Alexandro D. Hernández | Colonial Transgression to the Fandango Fronterizo: The Son Jarocho as Music of Struggle and Protest from México to the U.S.
Music Mondays from the Carriage Barn | Fall 2020
OPEN TO THE PUBLIC | The son jarocho and its fandango is a migratory and transformative musical culture between nations and social circumstances. The son jarocho embodies tradition in many cultural practices of society, such as its presence at social rites and at fandangos. However, there exist hidden histories, transcripts of resistance not accounted for in Mexico's official history, of the son jarocho as music of struggle and protest. From censorship, punishment, and imprisonment of musicians and dancers during the Holy Inquisition of eighteenth and nineteenth century New Spain (Mexico), to solidarity exchanges in Zapatista rebel camps in the 1990s, the son jarocho functions as a musical demand for social justice and lyrically picaresque resistance. Thes son jarocho's resistance roots are embedded in this music as it migrates into the United States. This presentation will trace the historical trajectory of the son jarocho in California as a way to understand how it was shaped before its present use as music of struggle and protest at the Fandango Fronterizo on the San Diego/Tijuana border.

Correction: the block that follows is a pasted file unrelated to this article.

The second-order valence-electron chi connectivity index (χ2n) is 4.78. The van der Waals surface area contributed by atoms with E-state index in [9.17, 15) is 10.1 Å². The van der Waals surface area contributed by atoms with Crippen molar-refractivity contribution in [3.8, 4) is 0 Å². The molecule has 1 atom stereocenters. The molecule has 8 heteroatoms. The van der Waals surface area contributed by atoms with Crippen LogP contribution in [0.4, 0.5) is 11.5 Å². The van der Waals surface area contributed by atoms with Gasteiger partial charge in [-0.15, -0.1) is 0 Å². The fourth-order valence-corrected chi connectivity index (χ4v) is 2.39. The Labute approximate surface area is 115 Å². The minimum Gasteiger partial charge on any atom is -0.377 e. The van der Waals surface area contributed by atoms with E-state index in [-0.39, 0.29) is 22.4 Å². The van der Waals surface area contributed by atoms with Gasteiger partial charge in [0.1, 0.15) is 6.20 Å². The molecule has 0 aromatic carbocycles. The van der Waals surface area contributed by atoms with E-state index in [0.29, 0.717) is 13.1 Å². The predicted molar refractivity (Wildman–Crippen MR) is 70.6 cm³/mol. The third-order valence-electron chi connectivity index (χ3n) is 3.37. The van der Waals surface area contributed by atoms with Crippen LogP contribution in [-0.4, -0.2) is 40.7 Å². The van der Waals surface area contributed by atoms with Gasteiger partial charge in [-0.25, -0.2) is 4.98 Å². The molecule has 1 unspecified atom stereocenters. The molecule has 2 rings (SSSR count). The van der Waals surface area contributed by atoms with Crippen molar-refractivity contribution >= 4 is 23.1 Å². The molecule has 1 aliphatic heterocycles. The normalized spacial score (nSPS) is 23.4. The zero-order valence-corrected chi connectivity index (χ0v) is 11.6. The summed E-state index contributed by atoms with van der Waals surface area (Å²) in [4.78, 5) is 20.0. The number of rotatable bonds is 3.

Alexandro D. Hernández, PhD, is an Assistant Professor of Chicana/o Studies at California State University, Dominguez Hills in Los Angeles. Dr. Hernández is an active performer of punk and Mexican traditional music, and is a founding member of son jarocho ensemble Cambalache, El Mariachi Manchester and artcore, futuro-punk band ¡Aparato! (IG: @aparatomusic). He has collaborated with quintessential Chicano rock band Los Lobos and is a featured musician on José Luís Orozco's Grammy-nominated Smithsonian Folkways release ¡Come bien! Eat Right!. His research on the son jarocho and on Morrissey is featured on National Public Radio’s Alt.Latino: With Guitars Like Machetes: Son Jarocho 101 and Happy Cinco de Morrisey. Hernández holds a doctoral degree in ethnomusicology from UCLA, is a two-time Smithsonian Institution Fellow and is published in the anthology Sounds of Resistance: The Role of Music in Multicultural Activism, The Journal of Pan-African Studies and Smithsonian Folkways.
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